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Everything we said about extension tubes also applies to bellows. Their working principle is the same, but using bellows, you can change the amount of extension (therefore the magnification of the system) very easily and precisely.

The formula used to calculate the maximum magnification achieved with bellows is:

where:
ML – maximum magnification of the lens
Еxt – added extension [mm]
F – focal length of the lens [mm]

* When the lens is focused at infinity, ML=0

The other advantage of bellows over extension tubes is that the expensive models have the ability not only to move the lens away from the camera, but also to bend, placing the lens at an angle toward the camera body. This allows the plane, in which the objects are seen sharply, to not be parallel to the sensor plane. This way you can use depth of field in a better way, setting it so, that a larger part of your model lies in it. This method, however, is seldom used in practice. Instead of that, focus stacking is used, which increases the total depth of field in the frame.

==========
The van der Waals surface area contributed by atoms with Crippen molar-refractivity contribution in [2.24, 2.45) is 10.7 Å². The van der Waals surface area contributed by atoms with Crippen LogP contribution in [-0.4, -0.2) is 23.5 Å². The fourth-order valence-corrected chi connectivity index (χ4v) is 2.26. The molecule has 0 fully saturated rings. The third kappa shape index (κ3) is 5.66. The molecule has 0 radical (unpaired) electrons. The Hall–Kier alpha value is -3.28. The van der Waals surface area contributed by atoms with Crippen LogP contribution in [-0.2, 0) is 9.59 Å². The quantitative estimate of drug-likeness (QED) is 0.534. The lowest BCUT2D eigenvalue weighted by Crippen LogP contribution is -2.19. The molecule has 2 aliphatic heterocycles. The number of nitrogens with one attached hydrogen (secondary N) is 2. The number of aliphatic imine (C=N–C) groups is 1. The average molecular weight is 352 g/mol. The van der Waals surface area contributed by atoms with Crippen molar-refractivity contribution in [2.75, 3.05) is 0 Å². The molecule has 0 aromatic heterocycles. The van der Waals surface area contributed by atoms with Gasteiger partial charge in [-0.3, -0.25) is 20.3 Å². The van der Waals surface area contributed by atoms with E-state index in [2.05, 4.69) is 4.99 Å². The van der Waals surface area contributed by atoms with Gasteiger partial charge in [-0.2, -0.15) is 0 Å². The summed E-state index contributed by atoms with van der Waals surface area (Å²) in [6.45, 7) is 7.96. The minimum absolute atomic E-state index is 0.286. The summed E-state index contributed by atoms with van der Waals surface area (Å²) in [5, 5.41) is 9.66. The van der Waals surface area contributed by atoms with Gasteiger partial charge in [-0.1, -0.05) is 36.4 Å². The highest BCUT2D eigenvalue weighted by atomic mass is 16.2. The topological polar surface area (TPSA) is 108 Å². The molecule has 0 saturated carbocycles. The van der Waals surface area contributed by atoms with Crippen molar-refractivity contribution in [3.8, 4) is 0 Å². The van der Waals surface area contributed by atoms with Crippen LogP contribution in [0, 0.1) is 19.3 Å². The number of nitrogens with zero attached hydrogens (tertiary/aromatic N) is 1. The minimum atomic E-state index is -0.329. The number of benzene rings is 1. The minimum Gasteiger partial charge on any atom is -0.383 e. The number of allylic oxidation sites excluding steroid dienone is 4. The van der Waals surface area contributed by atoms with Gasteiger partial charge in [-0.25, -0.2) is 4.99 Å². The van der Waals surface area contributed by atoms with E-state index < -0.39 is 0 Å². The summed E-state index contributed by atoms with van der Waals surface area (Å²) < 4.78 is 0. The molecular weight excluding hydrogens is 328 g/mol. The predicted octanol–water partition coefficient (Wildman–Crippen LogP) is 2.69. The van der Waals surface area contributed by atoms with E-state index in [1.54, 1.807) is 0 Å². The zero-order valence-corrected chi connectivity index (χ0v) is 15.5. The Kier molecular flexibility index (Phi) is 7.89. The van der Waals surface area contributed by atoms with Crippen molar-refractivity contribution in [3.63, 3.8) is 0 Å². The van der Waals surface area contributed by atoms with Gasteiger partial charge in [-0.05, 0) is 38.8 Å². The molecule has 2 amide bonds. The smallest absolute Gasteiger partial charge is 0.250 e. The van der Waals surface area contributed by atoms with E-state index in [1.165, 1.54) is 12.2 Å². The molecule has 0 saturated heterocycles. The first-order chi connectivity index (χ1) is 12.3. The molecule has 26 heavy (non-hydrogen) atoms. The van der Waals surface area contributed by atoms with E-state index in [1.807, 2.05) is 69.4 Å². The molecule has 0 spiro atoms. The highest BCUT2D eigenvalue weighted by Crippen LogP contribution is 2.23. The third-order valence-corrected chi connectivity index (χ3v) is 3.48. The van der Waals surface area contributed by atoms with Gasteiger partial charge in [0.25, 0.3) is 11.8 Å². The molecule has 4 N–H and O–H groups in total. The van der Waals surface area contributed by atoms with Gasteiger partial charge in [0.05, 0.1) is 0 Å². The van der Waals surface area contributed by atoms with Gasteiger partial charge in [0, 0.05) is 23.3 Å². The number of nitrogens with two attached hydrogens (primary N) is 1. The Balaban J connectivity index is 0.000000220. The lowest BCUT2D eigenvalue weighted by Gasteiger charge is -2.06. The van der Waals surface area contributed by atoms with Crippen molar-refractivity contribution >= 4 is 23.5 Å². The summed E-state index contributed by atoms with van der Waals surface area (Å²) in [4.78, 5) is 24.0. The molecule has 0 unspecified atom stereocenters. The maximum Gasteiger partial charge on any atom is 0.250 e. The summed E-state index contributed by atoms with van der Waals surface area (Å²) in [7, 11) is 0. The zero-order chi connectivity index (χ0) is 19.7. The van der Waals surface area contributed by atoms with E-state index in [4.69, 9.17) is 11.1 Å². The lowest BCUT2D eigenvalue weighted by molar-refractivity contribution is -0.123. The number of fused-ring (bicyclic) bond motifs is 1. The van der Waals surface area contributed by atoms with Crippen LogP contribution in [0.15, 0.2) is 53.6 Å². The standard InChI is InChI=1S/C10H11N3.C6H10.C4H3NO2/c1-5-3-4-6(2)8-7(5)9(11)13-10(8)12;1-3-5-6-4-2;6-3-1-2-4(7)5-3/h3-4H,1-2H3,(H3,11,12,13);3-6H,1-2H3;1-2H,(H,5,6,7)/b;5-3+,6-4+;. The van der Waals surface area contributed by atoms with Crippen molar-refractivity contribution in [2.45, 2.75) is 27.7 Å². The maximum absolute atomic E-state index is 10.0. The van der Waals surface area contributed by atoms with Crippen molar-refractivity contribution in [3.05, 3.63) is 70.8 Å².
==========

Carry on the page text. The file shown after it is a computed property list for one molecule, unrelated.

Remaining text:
Bellows don’t transmit the electric communication between the camera and the lens, except for some of the very expensive models. This makes them easier for use with lenses with an aperture ring. On the other hand, you can easily manufacture a device for transmitting the communication, but you’ll have to sacrifice two extension tubes with electric contacts and a piece of cable in the process.

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